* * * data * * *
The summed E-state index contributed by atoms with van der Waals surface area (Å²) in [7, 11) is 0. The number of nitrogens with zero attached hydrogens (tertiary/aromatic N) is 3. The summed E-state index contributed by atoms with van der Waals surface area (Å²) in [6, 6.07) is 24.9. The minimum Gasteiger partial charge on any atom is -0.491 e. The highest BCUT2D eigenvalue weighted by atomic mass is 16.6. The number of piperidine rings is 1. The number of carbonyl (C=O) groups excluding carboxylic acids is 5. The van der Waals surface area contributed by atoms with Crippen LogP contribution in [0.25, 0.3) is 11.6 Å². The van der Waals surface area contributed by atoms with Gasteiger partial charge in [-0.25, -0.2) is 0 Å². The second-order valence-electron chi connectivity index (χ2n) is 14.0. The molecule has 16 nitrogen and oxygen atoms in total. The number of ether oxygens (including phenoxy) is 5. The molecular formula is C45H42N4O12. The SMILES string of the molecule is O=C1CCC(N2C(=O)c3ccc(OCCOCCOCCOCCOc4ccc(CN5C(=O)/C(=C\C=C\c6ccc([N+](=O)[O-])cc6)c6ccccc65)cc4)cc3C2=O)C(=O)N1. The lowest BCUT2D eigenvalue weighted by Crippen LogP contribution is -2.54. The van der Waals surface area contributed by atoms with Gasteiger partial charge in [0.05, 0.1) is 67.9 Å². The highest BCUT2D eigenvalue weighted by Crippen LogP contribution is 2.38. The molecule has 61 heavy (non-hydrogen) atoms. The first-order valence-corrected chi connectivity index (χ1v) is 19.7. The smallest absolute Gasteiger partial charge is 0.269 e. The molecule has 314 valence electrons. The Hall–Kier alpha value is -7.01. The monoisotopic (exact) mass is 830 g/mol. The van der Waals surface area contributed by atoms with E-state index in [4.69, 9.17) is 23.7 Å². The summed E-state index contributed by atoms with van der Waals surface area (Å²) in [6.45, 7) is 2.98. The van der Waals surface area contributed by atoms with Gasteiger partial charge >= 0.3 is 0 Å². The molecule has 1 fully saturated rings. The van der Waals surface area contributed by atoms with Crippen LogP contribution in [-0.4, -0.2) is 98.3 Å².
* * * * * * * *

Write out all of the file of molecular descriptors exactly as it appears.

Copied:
The summed E-state index contributed by atoms with van der Waals surface area (Å²) in [7, 11) is 0. The number of nitrogens with zero attached hydrogens (tertiary/aromatic N) is 3. The summed E-state index contributed by atoms with van der Waals surface area (Å²) in [6, 6.07) is 24.9. The minimum Gasteiger partial charge on any atom is -0.491 e. The highest BCUT2D eigenvalue weighted by atomic mass is 16.6. The number of piperidine rings is 1. The number of carbonyl (C=O) groups excluding carboxylic acids is 5. The van der Waals surface area contributed by atoms with Crippen LogP contribution in [0.25, 0.3) is 11.6 Å². The van der Waals surface area contributed by atoms with Gasteiger partial charge in [-0.25, -0.2) is 0 Å². The second-order valence-electron chi connectivity index (χ2n) is 14.0. The molecule has 16 nitrogen and oxygen atoms in total. The number of ether oxygens (including phenoxy) is 5. The molecular formula is C45H42N4O12. The SMILES string of the molecule is O=C1CCC(N2C(=O)c3ccc(OCCOCCOCCOCCOc4ccc(CN5C(=O)/C(=C\C=C\c6ccc([N+](=O)[O-])cc6)c6ccccc65)cc4)cc3C2=O)C(=O)N1. The lowest BCUT2D eigenvalue weighted by Crippen LogP contribution is -2.54. The van der Waals surface area contributed by atoms with Gasteiger partial charge in [0.05, 0.1) is 67.9 Å². The highest BCUT2D eigenvalue weighted by Crippen LogP contribution is 2.38. The molecule has 61 heavy (non-hydrogen) atoms. The first-order valence-corrected chi connectivity index (χ1v) is 19.7. The smallest absolute Gasteiger partial charge is 0.269 e. The molecule has 314 valence electrons. The Hall–Kier alpha value is -7.01. The monoisotopic (exact) mass is 830 g/mol. The van der Waals surface area contributed by atoms with E-state index in [4.69, 9.17) is 23.7 Å². The summed E-state index contributed by atoms with van der Waals surface area (Å²) in [6.45, 7) is 2.98. The van der Waals surface area contributed by atoms with Gasteiger partial charge >= 0.3 is 0 Å². The molecule has 1 fully saturated rings. The van der Waals surface area contributed by atoms with Crippen LogP contribution in [-0.4, -0.2) is 98.3 Å².